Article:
The United Church of Christ Board (UCCB) stands with the UCC Officers, our Conferences, local churches and entities of the church during this moment in history. We cannot be silent as one more black person is murdered unjustly, and the nation erupts with both anger and deep sorrow. We are called to recognize once again systemic racism, especially in law enforcement, by evoking the names of murdered George Floyd in Minneapolis, Minn.; Ahmaud Arbery in Glenn County, Ga; Breionna Taylor in Louisville, Ky.; Eric Garner in New York City; and Michael Brown in Ferguson, Mo. There are also equally poignant stories that did not spark mass protest, like Botham Jean, a black man sitting in his own apartment eating ice cream, shot and killed by a police officer mistaking that apartment for her own; Philando Castile, killed by police during a traffic stop in the car with his girlfriend and her daughter; Atatiana Jefferson, shot and killed in her own home by a police officer as she played video games with her 9 year-old nephew. We also know of two near-incidents just this week involving calls to 911, falsely claiming threats from a black male. In Central Park, a black male simply asked a white woman to leash her dog, which is required in the park. A white man also threatened to call the police on a black man he presumed to be trespassing in a Minneapolis gym in which all tenants of the property have access to the fitness center. While these later two cases did not end in tragedy, they demonstrate how African Americans and other people of color are commonly threatened by the authorities, held in suspicion by their neighbors, and subject to biased police action.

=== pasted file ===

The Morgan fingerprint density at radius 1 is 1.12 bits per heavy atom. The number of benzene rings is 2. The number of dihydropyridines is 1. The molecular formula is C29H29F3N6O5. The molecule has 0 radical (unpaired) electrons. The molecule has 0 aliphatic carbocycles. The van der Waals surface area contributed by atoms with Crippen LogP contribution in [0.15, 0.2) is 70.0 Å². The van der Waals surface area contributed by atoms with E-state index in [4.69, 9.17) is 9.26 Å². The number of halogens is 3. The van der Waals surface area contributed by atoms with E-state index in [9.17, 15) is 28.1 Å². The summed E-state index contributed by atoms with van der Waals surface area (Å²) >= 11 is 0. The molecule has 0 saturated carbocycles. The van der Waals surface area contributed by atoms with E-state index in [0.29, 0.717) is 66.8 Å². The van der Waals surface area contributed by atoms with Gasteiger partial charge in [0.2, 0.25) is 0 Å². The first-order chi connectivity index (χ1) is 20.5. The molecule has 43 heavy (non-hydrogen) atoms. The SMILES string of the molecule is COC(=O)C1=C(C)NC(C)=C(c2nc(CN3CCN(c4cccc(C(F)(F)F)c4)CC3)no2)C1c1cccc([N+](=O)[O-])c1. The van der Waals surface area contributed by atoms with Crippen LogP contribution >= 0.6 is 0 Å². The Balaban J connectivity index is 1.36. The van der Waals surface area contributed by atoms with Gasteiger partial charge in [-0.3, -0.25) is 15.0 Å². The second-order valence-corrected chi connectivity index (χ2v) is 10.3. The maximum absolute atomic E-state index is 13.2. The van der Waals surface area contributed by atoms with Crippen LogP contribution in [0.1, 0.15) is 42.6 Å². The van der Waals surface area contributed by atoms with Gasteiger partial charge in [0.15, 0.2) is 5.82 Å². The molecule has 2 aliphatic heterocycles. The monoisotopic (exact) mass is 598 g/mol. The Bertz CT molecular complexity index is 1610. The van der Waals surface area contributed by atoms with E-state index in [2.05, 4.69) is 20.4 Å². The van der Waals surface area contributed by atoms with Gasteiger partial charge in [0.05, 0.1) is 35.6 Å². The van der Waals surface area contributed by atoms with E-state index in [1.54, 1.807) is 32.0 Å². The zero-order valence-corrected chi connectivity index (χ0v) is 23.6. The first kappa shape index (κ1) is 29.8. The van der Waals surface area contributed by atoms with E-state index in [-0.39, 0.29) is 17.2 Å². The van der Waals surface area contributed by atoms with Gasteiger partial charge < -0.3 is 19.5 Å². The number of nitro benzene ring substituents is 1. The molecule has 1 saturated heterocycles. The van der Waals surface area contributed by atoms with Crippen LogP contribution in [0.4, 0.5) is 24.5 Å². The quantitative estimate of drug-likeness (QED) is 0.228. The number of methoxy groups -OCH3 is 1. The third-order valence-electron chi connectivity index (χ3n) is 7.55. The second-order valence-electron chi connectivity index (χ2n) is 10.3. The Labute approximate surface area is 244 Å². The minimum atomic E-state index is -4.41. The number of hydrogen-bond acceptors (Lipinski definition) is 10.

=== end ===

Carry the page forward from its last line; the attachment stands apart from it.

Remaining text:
We cannot remain silent. God calls all of us to speak out. As Christians, Jesus tells us to love our neighbor as ourselves. God created and loves people of every color. And yet we create economic, political, and social barriers that oppress African Americans in every sector from housing and education to healthcare and criminal justice. The COVID-19 pandemic magnifies these disparities. We know that black and brown people have been disproportionately affected by the pandemic. This moment calls us all together to speak up, stand up and show up. “And now, Lord, look at their threats, and grant to your servants to speak your word with all boldness” (Acts 4:29). This is our time to show our solidarity with all who live at the margins of our country because of their identities. We are called now to build a strong anti-racist commitment in our church so that we can show that Black Lives Matter in the kingdom of God. It is time to see ourselves as God sees us. Jesus is risen and alive in each one of us. May we use that strength to be agents of change.
The United Church of Christ Board
Yvette Wynn & Rev. Dr. Cameron Barr, Chair & Vice Chair, UCCB
Rev. Penny Lowes & Mr. Robert Sandman, Moderator & Assistant Moderator, General Synod